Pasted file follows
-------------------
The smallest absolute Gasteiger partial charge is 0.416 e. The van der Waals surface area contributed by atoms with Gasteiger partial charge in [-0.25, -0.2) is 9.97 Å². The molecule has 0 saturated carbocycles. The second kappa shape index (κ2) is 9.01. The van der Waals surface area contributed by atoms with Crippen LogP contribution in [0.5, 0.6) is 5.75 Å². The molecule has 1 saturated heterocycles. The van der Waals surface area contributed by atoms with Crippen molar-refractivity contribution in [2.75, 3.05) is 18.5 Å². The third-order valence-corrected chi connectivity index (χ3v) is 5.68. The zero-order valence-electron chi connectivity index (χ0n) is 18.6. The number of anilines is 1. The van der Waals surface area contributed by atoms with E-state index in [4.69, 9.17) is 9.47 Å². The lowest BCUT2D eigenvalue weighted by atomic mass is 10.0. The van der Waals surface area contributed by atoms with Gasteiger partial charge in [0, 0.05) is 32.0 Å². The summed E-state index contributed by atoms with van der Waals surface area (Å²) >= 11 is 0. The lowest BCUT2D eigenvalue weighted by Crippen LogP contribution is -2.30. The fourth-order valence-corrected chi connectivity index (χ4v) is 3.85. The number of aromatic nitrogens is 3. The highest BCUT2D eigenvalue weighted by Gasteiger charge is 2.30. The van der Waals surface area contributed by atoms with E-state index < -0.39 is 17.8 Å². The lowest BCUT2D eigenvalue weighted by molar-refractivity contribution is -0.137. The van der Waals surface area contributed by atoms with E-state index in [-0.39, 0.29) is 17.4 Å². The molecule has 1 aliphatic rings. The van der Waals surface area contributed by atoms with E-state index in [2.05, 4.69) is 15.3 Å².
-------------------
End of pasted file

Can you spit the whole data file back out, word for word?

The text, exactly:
The smallest absolute Gasteiger partial charge is 0.416 e. The van der Waals surface area contributed by atoms with Gasteiger partial charge in [-0.25, -0.2) is 9.97 Å². The molecule has 0 saturated carbocycles. The second kappa shape index (κ2) is 9.01. The van der Waals surface area contributed by atoms with Crippen LogP contribution in [0.5, 0.6) is 5.75 Å². The molecule has 1 saturated heterocycles. The van der Waals surface area contributed by atoms with Crippen molar-refractivity contribution in [2.75, 3.05) is 18.5 Å². The third-order valence-corrected chi connectivity index (χ3v) is 5.68. The zero-order valence-electron chi connectivity index (χ0n) is 18.6. The number of anilines is 1. The van der Waals surface area contributed by atoms with E-state index in [4.69, 9.17) is 9.47 Å². The lowest BCUT2D eigenvalue weighted by atomic mass is 10.0. The van der Waals surface area contributed by atoms with Gasteiger partial charge in [0, 0.05) is 32.0 Å². The summed E-state index contributed by atoms with van der Waals surface area (Å²) >= 11 is 0. The lowest BCUT2D eigenvalue weighted by Crippen LogP contribution is -2.30. The fourth-order valence-corrected chi connectivity index (χ4v) is 3.85. The number of aromatic nitrogens is 3. The highest BCUT2D eigenvalue weighted by Gasteiger charge is 2.30. The van der Waals surface area contributed by atoms with E-state index < -0.39 is 17.8 Å². The lowest BCUT2D eigenvalue weighted by molar-refractivity contribution is -0.137. The van der Waals surface area contributed by atoms with E-state index in [-0.39, 0.29) is 17.4 Å². The molecule has 1 aliphatic rings. The van der Waals surface area contributed by atoms with E-state index in [2.05, 4.69) is 15.3 Å².